10 November 2003 00:00 [Source: ICB]Massachusetts, US-based Nano-C has developed a new combustion method for producing fullerenes which, it claims, gives a ten-fold reduction in production costs. This, it says, will benefit companies developing applications for nano-materials in pharmaceuticals, personal care products and conducting and commodity polymers.
Jack Howard, founder of Nano-C, comments that the 'scalable low-cost method for producing pure fullerenes with no solvent-based post-processing has finally become reality'. The company's process can make commercial grades of fullerenes, covering a wide range of purities (up to 95%) and compositions that can be tailored to customer applications. It involves burning a continuous flow of hydrocarbon (benzene) in oxygen at low pressure in a three-dimensional chamber.
The technology has the potential to deliver products at a cost of less than $200/kg, by virtue of the high feedrate and elimination of the usual solvent extraction and HPLC purification steps. This compares with figures of $16 000/kg for Nano-C's earlier process and even higher for the older carbon arc techniques.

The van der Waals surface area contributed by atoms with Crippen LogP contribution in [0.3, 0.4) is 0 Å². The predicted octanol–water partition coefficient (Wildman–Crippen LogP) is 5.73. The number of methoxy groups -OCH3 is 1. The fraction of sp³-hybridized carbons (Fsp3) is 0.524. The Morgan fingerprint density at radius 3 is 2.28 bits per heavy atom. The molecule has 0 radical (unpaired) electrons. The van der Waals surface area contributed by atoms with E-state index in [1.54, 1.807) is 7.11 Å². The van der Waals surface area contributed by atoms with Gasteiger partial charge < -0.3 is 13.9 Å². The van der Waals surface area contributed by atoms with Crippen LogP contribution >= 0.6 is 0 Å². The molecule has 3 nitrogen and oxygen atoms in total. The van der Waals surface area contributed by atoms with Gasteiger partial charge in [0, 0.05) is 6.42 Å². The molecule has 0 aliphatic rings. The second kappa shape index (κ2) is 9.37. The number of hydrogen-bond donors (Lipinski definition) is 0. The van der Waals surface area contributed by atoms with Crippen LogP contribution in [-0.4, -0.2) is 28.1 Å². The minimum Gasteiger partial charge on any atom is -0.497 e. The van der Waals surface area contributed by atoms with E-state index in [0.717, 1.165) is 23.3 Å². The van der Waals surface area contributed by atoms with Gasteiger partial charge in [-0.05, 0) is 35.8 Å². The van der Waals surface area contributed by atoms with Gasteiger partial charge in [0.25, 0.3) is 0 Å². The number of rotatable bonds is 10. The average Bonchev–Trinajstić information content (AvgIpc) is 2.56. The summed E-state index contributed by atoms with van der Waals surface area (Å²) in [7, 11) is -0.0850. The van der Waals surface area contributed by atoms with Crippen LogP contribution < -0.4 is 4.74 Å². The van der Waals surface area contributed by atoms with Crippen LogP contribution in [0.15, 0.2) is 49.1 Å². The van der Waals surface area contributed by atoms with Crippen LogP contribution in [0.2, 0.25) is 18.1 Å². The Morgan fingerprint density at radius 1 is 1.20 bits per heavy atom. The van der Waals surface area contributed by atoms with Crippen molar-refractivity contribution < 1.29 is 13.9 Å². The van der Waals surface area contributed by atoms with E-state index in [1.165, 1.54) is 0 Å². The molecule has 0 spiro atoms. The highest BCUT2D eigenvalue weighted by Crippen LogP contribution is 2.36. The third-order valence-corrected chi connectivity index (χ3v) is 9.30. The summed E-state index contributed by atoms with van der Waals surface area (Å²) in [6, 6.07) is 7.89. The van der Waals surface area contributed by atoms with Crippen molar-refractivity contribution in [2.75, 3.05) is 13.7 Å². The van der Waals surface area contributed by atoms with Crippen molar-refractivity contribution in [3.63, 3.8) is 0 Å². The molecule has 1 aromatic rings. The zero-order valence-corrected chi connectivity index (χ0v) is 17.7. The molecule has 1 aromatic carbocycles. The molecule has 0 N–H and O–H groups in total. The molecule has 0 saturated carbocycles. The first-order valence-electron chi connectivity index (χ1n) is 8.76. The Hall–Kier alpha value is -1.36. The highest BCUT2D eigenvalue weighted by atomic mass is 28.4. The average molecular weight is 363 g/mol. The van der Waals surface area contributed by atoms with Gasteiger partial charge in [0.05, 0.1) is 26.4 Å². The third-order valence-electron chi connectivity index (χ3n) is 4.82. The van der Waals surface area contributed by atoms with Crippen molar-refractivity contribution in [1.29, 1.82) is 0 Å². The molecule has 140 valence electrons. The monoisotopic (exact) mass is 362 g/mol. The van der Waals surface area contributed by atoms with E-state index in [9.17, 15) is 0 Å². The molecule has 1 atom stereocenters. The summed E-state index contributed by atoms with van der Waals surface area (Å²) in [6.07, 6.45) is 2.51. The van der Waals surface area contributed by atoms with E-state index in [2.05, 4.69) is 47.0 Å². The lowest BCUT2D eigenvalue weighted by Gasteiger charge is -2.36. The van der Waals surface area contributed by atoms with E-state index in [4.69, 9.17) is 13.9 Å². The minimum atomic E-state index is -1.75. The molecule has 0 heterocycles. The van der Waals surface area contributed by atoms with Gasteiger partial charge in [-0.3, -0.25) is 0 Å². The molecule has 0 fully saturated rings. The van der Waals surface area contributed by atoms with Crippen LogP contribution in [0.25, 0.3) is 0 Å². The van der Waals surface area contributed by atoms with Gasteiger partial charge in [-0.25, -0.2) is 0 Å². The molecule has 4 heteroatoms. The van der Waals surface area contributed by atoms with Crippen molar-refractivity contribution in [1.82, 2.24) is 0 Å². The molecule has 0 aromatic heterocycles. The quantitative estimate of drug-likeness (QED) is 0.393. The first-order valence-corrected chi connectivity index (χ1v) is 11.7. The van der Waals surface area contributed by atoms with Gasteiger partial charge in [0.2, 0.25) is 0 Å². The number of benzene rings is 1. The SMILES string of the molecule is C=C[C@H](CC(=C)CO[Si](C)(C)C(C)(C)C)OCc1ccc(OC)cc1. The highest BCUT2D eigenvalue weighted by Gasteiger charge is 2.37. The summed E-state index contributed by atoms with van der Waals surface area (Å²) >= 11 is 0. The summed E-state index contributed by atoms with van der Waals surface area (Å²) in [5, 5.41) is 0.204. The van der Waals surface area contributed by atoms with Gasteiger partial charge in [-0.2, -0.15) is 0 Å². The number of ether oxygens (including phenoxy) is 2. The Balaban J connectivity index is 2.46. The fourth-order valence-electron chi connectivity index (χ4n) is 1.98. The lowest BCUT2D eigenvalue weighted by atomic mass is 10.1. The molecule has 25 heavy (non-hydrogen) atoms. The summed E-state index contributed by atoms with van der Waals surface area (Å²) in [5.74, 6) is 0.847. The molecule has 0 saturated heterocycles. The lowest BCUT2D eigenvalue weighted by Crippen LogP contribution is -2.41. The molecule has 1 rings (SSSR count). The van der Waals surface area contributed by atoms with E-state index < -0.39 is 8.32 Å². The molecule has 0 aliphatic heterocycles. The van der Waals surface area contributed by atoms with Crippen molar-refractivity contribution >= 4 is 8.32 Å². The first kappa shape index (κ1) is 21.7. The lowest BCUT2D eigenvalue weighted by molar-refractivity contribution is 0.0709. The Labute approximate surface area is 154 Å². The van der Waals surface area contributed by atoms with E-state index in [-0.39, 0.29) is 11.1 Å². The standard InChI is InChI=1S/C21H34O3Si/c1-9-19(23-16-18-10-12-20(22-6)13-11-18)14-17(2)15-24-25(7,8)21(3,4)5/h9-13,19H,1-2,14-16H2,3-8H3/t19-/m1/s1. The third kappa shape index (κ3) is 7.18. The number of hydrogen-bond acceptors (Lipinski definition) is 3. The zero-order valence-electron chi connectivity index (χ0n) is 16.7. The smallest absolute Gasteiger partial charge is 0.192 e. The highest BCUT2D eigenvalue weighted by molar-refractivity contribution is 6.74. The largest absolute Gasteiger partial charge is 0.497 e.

Fullerenes were discovered in 1985 and are ball-shaped molecules of carbon. Most prevalent are the C60 and C70 molecules, but others with higher molecular weight are found. The Nano-C combustion process is a development of early 1990 work carried out by Howard at MIT's chemical engineering department. He formed Nano-C in 2001 and has licensed the MIT technology.
The company has designed and built a second generation reactor for fullerenes at its Westwood, Massachusetts, site, that incorporates features critical for scaling up to the large production rates necessary for full commercialisation.
The development, says Howard, comes at a time when a number of high volume applications are moving to market. These include, for instance, C-Sixty's pharma products that will soon begin clinical trials.
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